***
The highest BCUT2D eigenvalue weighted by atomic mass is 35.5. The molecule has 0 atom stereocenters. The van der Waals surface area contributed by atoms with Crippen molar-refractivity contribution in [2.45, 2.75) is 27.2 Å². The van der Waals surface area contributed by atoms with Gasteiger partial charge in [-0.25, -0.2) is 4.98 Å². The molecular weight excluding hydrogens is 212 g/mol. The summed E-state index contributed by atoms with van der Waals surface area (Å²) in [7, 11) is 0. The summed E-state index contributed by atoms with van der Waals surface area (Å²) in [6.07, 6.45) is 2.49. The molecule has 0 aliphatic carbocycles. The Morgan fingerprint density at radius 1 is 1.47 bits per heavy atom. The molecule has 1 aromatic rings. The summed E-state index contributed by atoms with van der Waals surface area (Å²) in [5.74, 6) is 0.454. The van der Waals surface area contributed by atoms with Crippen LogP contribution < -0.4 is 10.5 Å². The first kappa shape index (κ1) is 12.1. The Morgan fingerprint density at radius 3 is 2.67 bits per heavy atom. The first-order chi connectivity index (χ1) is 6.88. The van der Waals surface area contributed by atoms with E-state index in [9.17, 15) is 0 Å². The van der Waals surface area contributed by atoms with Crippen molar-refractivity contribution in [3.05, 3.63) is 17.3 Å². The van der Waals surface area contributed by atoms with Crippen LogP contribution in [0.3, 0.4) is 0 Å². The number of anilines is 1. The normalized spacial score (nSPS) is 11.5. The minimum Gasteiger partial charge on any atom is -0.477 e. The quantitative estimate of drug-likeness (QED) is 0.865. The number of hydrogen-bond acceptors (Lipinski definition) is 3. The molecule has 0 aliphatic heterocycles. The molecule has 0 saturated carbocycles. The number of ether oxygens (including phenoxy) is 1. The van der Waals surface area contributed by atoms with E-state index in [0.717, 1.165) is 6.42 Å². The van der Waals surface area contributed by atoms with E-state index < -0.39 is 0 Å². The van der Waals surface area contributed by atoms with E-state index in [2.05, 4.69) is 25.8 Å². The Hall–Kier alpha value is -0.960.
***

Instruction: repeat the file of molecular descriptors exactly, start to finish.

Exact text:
The highest BCUT2D eigenvalue weighted by atomic mass is 35.5. The molecule has 0 atom stereocenters. The van der Waals surface area contributed by atoms with Crippen molar-refractivity contribution in [2.45, 2.75) is 27.2 Å². The van der Waals surface area contributed by atoms with Gasteiger partial charge in [-0.25, -0.2) is 4.98 Å². The molecular weight excluding hydrogens is 212 g/mol. The summed E-state index contributed by atoms with van der Waals surface area (Å²) in [7, 11) is 0. The summed E-state index contributed by atoms with van der Waals surface area (Å²) in [6.07, 6.45) is 2.49. The molecule has 0 aliphatic carbocycles. The Morgan fingerprint density at radius 1 is 1.47 bits per heavy atom. The molecule has 1 aromatic rings. The summed E-state index contributed by atoms with van der Waals surface area (Å²) in [5.74, 6) is 0.454. The van der Waals surface area contributed by atoms with Crippen LogP contribution < -0.4 is 10.5 Å². The first kappa shape index (κ1) is 12.1. The Morgan fingerprint density at radius 3 is 2.67 bits per heavy atom. The first-order chi connectivity index (χ1) is 6.88. The van der Waals surface area contributed by atoms with E-state index in [9.17, 15) is 0 Å². The van der Waals surface area contributed by atoms with Crippen molar-refractivity contribution in [3.05, 3.63) is 17.3 Å². The van der Waals surface area contributed by atoms with Crippen LogP contribution in [0.3, 0.4) is 0 Å². The number of anilines is 1. The normalized spacial score (nSPS) is 11.5. The minimum Gasteiger partial charge on any atom is -0.477 e. The quantitative estimate of drug-likeness (QED) is 0.865. The number of hydrogen-bond acceptors (Lipinski definition) is 3. The molecule has 0 aliphatic heterocycles. The molecule has 0 saturated carbocycles. The number of ether oxygens (including phenoxy) is 1. The van der Waals surface area contributed by atoms with E-state index in [0.717, 1.165) is 6.42 Å². The van der Waals surface area contributed by atoms with E-state index < -0.39 is 0 Å². The van der Waals surface area contributed by atoms with E-state index in [2.05, 4.69) is 25.8 Å². The Hall–Kier alpha value is -0.960.